With the US presidential elections fast approaching, US President Donald Trump is seeking to rally his Conservative base against Obamacare.

US President Trump leaves after attending the weekly Republican policy luncheon Tuesday on Capitol Hill.
US President Trump leaves after attending the weekly Republican policy luncheon Tuesday on Capitol Hill. (AP)

With the Russia meddling probe complete, US President Donald Trump has unexpectedly pivoted to health care, alarming fellow Republicans who warn there is no coherent Obamacare replacement ready and galvanising Democrats.

The president trumpeted his renewed belligerence against the Affordable Care Act (ACA) this week when the Justice Department announced it was siding with a federal court ruling that declared the health care law, which has reduced the numbers of uninsured Americans by 20 million, unconstitutional.

"Obamacare is a disaster" that must be repealed, Trump tweeted on Thursday, repeating a newly framed campaign narrative that Republicans will become "the party of great health care" when it unveils a better plan.

'Trolling the Democrats'

But Trump, who was only recently cleared by Special Counsel Robert Mueller of colluding with Russia over election interference, offered no specifics or timetable for a replacement.

Will the political gamble help Trump's 2020 re-election efforts, as he moves to reassure supporters that he is honouring a campaign pledge to dismantle his predecessor Barack Obama's signature domestic achievement? Or does it play into Democratic hands?

Some Republicans are confounded by Trump's pivot, with moderate Senator Susan Collins saying she remained "vehemently opposed to the administration seeking to invalidate the entire ACA."

Top House Republican Kevin McCarthy reportedly told the president he disagreed with the administration's push to invalidate Obamacare.

Even Republicans who enthusiastically support Trump acknowledge no fresh Obamacare replacement plan is in the offing, and its likelihood of passing a divided Congress would be minimal.

Some strategists say Trump is looking instead at injecting himself into the ongoing primary battle between some 15 Democratic presidential hopefuls, many of whom are advocating various versions of universal health care, such as Medicare for all.

"He's trolling the Democrats by doing this," conservative consultant Patrick Hynes, an advisor to former presidential candidates John McCain and Mitt Romney, told AFP news agency on Thursday.

"By throwing this stink bomb into the public debate, the president is going to force all Democrat candidates and most Democratic officials to the hard left on... a policy proposal that is indefensible on its finances."

'War' on Obamacare

Democrats, who ran successfully on shoring up health care for more Americans in last year's mid-term elections, were relishing the chance to do so again.

"Now the president wants to go back to repeal and replace again? Make our day," proclaimed Senate Minority Leader Chuck Schumer from the Senate floor.

House Speaker Nancy Pelosi weighed in to criticise Trump's renewed "war on America's healthcare," and promised to fight against the Obamacare repeal effort in Congress, where her Democrats rule the House, in the courts, and "in the court of public opinion."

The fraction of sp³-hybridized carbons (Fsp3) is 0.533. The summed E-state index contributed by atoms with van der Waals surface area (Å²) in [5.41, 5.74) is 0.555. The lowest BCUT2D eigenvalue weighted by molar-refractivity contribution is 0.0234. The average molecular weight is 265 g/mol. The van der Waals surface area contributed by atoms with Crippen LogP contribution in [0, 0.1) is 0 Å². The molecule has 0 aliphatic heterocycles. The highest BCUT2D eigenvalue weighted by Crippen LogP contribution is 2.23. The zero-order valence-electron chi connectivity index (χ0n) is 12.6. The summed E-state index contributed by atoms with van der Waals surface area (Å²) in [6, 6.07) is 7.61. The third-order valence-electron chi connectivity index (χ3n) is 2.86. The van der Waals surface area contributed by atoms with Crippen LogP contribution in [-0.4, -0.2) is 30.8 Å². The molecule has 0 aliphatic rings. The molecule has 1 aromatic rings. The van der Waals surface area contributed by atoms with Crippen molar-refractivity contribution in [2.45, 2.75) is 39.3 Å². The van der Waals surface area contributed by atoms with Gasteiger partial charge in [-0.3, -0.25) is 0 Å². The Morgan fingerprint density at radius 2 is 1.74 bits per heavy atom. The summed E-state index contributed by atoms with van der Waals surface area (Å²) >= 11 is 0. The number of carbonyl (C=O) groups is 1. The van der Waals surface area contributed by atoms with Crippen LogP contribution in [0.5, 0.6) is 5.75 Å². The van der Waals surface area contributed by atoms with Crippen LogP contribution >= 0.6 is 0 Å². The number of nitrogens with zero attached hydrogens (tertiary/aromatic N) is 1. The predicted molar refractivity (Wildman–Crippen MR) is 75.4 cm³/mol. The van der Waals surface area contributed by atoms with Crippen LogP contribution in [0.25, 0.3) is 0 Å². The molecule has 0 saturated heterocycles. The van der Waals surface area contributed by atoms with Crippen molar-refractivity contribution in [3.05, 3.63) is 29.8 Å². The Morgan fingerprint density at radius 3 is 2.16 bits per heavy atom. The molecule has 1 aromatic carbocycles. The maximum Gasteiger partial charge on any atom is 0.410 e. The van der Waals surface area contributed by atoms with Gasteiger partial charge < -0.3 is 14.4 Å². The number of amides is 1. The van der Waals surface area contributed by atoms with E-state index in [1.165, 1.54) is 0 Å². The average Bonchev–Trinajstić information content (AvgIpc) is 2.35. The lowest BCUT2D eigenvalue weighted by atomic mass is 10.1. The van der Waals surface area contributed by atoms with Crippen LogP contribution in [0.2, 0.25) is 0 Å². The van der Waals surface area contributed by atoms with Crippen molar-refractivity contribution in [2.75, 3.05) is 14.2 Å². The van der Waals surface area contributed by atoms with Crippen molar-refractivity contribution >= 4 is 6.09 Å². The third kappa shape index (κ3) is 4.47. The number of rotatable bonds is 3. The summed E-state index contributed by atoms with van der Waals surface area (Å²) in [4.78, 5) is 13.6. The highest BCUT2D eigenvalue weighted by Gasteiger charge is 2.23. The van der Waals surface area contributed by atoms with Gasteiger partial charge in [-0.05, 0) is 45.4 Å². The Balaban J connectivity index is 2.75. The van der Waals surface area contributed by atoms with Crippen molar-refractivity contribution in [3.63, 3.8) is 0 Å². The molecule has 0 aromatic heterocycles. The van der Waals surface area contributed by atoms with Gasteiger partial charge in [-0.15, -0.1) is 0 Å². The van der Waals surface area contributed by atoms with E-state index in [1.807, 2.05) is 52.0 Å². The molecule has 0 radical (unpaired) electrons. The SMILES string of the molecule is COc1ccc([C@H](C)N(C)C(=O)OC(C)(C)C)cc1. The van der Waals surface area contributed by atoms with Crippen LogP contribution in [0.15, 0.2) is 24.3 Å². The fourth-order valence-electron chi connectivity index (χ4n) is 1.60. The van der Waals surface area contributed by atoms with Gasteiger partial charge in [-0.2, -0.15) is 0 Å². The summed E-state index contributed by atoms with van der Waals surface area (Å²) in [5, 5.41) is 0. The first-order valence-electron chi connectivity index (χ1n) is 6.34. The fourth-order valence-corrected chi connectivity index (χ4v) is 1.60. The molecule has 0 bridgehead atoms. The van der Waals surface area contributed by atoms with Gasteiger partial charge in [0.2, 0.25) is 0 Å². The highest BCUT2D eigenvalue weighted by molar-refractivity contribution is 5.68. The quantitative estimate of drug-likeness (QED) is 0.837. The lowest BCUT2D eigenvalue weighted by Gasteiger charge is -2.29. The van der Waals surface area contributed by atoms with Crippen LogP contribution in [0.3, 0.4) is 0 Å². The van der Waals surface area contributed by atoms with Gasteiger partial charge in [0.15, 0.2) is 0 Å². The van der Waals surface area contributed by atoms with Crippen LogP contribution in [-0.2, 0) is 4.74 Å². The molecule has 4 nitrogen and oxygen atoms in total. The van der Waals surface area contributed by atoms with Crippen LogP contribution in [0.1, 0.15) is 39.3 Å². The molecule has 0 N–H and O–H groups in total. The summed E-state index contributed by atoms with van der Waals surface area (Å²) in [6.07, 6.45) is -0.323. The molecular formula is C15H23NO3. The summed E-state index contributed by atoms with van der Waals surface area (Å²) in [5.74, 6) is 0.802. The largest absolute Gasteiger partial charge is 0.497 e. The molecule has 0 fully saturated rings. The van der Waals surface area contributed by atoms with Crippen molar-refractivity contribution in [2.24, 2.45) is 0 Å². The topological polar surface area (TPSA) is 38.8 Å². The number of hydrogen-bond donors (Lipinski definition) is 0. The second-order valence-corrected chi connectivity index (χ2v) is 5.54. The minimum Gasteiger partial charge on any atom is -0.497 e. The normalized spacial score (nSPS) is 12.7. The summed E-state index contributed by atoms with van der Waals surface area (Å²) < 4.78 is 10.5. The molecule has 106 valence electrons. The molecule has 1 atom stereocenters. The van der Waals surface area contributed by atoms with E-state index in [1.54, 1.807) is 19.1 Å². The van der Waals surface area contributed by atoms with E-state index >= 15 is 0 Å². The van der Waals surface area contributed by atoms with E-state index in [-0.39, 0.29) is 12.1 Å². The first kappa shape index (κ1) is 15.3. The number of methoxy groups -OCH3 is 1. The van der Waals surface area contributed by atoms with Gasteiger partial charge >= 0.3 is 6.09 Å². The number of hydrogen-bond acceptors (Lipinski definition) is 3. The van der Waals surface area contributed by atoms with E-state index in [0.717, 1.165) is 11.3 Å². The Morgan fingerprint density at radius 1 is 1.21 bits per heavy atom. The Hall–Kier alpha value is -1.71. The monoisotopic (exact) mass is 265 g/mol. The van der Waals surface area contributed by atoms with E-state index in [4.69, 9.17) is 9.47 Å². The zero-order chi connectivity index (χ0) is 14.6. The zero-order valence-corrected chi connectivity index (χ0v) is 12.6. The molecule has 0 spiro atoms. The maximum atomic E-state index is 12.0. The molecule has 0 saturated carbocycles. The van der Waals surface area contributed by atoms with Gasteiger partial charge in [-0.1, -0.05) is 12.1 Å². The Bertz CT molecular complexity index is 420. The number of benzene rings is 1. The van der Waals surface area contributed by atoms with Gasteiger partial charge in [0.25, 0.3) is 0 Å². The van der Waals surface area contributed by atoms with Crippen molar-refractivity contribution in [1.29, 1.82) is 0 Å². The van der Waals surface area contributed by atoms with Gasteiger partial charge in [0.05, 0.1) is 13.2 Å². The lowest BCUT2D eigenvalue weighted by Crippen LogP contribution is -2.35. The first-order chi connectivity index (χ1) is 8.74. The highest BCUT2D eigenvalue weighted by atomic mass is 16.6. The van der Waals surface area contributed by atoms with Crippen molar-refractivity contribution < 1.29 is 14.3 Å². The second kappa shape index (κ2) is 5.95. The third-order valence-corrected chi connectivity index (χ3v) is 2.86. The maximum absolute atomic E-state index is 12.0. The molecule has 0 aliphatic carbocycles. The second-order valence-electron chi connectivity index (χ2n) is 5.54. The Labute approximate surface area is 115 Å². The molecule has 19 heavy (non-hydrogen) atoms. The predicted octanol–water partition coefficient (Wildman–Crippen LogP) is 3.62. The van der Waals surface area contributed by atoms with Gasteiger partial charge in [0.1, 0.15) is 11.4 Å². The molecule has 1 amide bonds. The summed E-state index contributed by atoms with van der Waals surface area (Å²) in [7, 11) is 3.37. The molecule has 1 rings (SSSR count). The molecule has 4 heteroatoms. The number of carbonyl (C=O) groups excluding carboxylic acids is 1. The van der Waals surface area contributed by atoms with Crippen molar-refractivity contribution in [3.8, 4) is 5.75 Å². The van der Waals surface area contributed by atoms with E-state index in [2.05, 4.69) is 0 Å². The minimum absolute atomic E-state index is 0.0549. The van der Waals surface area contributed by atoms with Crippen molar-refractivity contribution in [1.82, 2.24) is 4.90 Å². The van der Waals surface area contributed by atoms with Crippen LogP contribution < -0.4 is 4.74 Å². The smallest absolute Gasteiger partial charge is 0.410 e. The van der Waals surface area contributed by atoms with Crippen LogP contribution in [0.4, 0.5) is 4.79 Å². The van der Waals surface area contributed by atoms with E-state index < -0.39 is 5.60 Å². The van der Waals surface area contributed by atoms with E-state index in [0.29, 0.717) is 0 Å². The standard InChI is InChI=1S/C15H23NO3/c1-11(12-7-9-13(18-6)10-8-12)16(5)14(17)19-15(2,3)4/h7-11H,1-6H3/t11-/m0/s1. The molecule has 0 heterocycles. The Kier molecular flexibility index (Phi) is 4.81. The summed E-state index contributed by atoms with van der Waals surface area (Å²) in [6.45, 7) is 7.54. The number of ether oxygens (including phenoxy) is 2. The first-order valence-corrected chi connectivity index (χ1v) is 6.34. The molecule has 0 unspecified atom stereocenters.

Several Democratic presidential hopefuls also joined the escalating battle, lobbing criticism at Trump's administration for seeking to kick millions off health care and return to an era when insurance companies could deny coverage to people with pre-existing conditions.

"Enough," tweeted liberal Senator Bernie Sanders. "We must defend the ACA and move forward to pass Medicare for All."

Reforming health care

At the heart of 2010's hugely consequential ACA was a mandate that Americans buy health insurance, while also forcing insurance companies to accept all applicants, even those with pre-existing health conditions.

Democrats saw the law as a historic step to getting tens of millions of Americans who had no health coverage to participate in what is a highly uneven and often inaccessible system.

Republicans have attacked the law from the start, especially the mandate on buying insurance, as government overreach.

They have whittled away at the law and managed to scrap the penalty imposed on anyone who fails to get insurance.

But the dozens of legislative attempts to repeal Obamacare have failed, and many Republicans have embraced the protections for those with pre-existing conditions.

Several have complained that Trump turned too swiftly to the toxic health care fight, saying he should instead enjoy a victory lap after Attorney General Bill Barr, having received Mueller's report, cleared the president of collusion with Russia.

"I would have liked to see him bask in his post-Mueller report a bit longer before shifting to policy issues," said Hynes, the Republican consultant.

Larry Sabato, director of the University of Virginia's Center for Politics, said Democrats hold an "enormous advantage" because Americans trust Democrats over Republicans on reforming health care.

While Sabato said it is already too late to pass an alternative health care plan through Congress before the election, Trump's goal is to rally conservatives who oppose Obamacare.

"Trump has had one priority since the day he entered the race: to please his hard-core base," Sabato said.

Source: AFP